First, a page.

Try and twist your tongue around that name? Nayagar was a Buddhist monk who lived here in the 3rd century AD in a monastery now surrounded by holy sites and one original stupa, the inner sanctuary of a holy site of worship. My travel book says the excavated ruins of the monastery and the Buddha statue are among the earliest remains of buddhist artefacts in India. No wonder that Dalai Lama himself came to pay his respects to Nagarjunakonda – Nagar Hills – and planted a tree near the stupa in 2006.
First time I ventured into taking the publicly run APTDC bus from Hyderabad to Vijayapuri, the village from which boat tours run to the island. If you can somehow manage to make it out of the huge Mahatma Gandhi bus terminal alive and in the right bus, the travel through the myriad of small villages on a market day Saturday is an eye opener. The “real” India is in the villages, not in the mega cities like Hyderabad that have mushroomed into traffic congested permanent construction zones of dust and fumes and people in a hurry.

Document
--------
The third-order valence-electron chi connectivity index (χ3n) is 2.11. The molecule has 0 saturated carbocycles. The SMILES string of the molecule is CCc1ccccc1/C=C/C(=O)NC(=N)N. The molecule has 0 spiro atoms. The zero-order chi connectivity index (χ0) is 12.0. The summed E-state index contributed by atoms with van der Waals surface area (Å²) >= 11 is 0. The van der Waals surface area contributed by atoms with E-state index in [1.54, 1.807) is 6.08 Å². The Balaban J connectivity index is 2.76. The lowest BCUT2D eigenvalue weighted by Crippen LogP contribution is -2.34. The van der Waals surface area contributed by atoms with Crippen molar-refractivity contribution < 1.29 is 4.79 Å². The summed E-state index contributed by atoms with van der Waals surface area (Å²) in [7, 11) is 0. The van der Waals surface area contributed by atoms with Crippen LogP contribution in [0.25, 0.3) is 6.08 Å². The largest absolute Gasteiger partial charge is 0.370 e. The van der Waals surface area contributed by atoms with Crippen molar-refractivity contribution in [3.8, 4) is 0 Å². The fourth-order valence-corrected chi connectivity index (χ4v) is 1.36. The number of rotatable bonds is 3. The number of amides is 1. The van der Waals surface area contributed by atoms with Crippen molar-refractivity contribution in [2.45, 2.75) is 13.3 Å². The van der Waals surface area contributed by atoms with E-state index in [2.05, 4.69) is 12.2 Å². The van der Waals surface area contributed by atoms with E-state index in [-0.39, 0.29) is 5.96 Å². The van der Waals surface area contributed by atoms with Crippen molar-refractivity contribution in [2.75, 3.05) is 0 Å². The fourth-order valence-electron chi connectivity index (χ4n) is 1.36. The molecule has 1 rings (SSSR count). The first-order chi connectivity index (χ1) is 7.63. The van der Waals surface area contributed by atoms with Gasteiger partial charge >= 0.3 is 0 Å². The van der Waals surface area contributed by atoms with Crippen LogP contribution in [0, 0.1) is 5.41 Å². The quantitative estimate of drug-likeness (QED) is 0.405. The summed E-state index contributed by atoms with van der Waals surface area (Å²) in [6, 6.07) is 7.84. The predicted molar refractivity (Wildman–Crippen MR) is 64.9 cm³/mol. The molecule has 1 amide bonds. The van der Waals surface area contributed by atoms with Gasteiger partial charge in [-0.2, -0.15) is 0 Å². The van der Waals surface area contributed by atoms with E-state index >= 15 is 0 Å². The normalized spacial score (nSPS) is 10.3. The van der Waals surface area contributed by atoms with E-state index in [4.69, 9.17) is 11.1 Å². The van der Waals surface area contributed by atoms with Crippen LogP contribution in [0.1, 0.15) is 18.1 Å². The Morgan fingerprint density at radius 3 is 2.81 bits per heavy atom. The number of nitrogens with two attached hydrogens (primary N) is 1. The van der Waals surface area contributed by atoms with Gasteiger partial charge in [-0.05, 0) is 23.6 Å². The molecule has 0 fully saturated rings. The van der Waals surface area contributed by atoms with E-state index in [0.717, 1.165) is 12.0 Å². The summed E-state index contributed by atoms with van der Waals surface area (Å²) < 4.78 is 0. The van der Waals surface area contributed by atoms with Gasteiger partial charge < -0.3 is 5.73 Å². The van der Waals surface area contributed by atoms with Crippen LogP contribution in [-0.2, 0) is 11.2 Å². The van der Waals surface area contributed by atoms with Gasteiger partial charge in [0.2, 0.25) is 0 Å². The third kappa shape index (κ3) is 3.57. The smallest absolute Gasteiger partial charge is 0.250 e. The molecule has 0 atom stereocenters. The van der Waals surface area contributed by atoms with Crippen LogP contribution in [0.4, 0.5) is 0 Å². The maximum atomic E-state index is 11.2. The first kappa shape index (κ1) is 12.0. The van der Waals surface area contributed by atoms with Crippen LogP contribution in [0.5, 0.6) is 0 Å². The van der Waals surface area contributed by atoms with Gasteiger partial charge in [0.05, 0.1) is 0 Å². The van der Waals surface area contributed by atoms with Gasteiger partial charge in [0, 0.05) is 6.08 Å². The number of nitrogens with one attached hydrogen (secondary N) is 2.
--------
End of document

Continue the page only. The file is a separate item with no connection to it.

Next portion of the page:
The 45 min boat ride to Nagarjunakonda took us from near the massive Nagarjuna Sagar Dam, built by Indira Gandhi’s government with local, more or less slave labour, in the late 1950’s, to the quiet and beautiful island. The contrasts in India are ever present whatever the destination: the dam I heard was necessary to build to provide electricity for the entire region as well as irrigation to the Krishna Valley that stretches over 800 km below. It also created the sagar, the lake that modern Indians from the cities escape to in the weekends to smell fresh air and to rest their eyes over the mighty river Krishna.
The maha-chaitya, or stupa, was constructed near the statue of Buddha by the royalty of the day in the early Middle Ages. It was a queen who allowed buddhist monks and other religious brotherhoods their places of worship in the region. As I only had an hour to do a walk about, I missed visiting the renowned museum near the dock that houses the many artefacts, some of which date back to the Neolithic age, the third millennium BC.